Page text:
Report Says Ebbers Knew of WorldCom Fraud

WorldCom's culture of fraud began with founder and former chief Bernie Ebbers, according to a long-awaited report.

The report, released Monday, offers extensive anecdotes indicating WorldCom was run at a breakneck pace to meet ever-escalating growth expectations. But investigators conclude that the "culture" that resulted in $11 billion in accounting misstatements stemmed from Ebbers.

"Ebbers created the pressure that led to the fraud," says the report, prepared by former U.S. Attorney General Richard Thornburgh. "He demanded the results he had promised, and he appeared to scorn the procedures (and people) that should have been a check on misreporting."

The findings come as federal prosecutors endure media scrutiny for their failure to bring charges against CEOS in certain high-profile corporate scandals -- including WorldCom, which was the nation's largest-ever bankruptcy case at the time of its implosion last June, and Enron. Ebbers has said he didn't know about the false accounting.

Thornburgh was appointed by a bankruptcy-court judge shortly after the company's Chapter 11 filing to examine WorldCom's financial controls and management.

Using evidence including voicemails left by former CFO Scott Sullivan, the report points to apparent acknowledgements of the company's thinly veiled accounting misdeeds.

In one voice mail Sullivan left for Ebbers, the then-CFO seems to caution that the company's books were far from in order.

"We are going to dig ourselves into a huge hole because year to date it's disguising what is going on on the recurring, uh, service side of the business," says the report's version of the message.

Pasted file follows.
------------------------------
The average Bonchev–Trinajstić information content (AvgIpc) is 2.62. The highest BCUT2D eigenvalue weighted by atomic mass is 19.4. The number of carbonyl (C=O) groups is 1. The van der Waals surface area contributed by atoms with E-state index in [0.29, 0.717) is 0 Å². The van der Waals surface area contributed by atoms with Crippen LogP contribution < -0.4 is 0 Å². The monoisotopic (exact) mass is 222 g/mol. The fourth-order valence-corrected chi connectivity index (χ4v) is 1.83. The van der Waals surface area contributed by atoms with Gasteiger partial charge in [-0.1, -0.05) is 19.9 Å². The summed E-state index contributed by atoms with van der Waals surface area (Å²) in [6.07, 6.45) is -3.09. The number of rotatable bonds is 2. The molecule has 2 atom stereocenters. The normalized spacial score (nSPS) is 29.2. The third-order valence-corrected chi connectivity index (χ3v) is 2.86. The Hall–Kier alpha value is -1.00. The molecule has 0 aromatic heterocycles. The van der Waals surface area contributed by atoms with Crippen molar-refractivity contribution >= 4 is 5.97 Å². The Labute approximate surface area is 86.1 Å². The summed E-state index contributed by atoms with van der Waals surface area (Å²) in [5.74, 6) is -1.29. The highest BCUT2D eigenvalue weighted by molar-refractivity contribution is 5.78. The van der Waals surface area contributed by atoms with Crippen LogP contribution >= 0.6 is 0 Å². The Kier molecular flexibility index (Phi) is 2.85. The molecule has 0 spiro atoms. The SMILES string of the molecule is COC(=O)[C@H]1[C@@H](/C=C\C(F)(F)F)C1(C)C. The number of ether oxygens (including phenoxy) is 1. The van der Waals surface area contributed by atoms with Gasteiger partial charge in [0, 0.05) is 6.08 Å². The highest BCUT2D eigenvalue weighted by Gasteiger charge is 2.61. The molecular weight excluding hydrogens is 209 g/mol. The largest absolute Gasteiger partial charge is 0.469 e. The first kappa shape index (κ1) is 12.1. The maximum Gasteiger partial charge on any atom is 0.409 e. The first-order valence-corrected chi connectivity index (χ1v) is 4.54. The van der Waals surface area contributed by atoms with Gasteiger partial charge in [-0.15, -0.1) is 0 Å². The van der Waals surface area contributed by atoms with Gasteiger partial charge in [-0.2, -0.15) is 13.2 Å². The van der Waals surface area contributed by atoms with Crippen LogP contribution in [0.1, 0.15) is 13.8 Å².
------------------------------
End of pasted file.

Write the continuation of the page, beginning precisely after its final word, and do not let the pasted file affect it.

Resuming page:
"There is clear evidence that Ebbers was aware of certain practices Sullivan and Myers used to inflate reported revenues," the report continues, referring to Sullivan and ex-controller David Myers. Sullivan has pleaded innocent to securities fraud and is expected to go to trial; Myers has pleaded guilty to conspiracy to commit fraud and securities fraud.

Three weeks later, the report says, Ebbers sent a memo to WorldCom's chief operating officer, Ron Beaumont, directing him to "see where we stand on those one time events that had to happen in order for us to have a chance to make our numbers."

Faulting the board for the lack of oversight, the report says the directors were largely in thrall with the forceful company founder.

"Ebbers was autocratic in his dealings with the Board, and the Board permitted it," according to the report. "With limited exceptions, the members of the Board were reluctant to challenge Ebbers even when they disagreed with him. They, like most observers, were impressed with the company's growth and Ebbers' reputation, although they were in some cases mystified or perplexed by his style."

While the report takes a close look at the history of the WorldCom debacle, it appears to offer no incriminating evidence that would carry forward to the current management and business.

The report duly notes that Ebbers, who left WorldCom April 30, 2002, and the others who allegedly carried out the accounting fraud have since left the company. Operating under bankruptcy protection for the last year, WorldCom has changed its name to MCI, relocated its headquarters to Ashburn, Va., from Clinton, Miss., and named former Compaq executive Michael Capellas as its CEO. MCI is expected to emerge as a viable, slimmed-down telco this fall.

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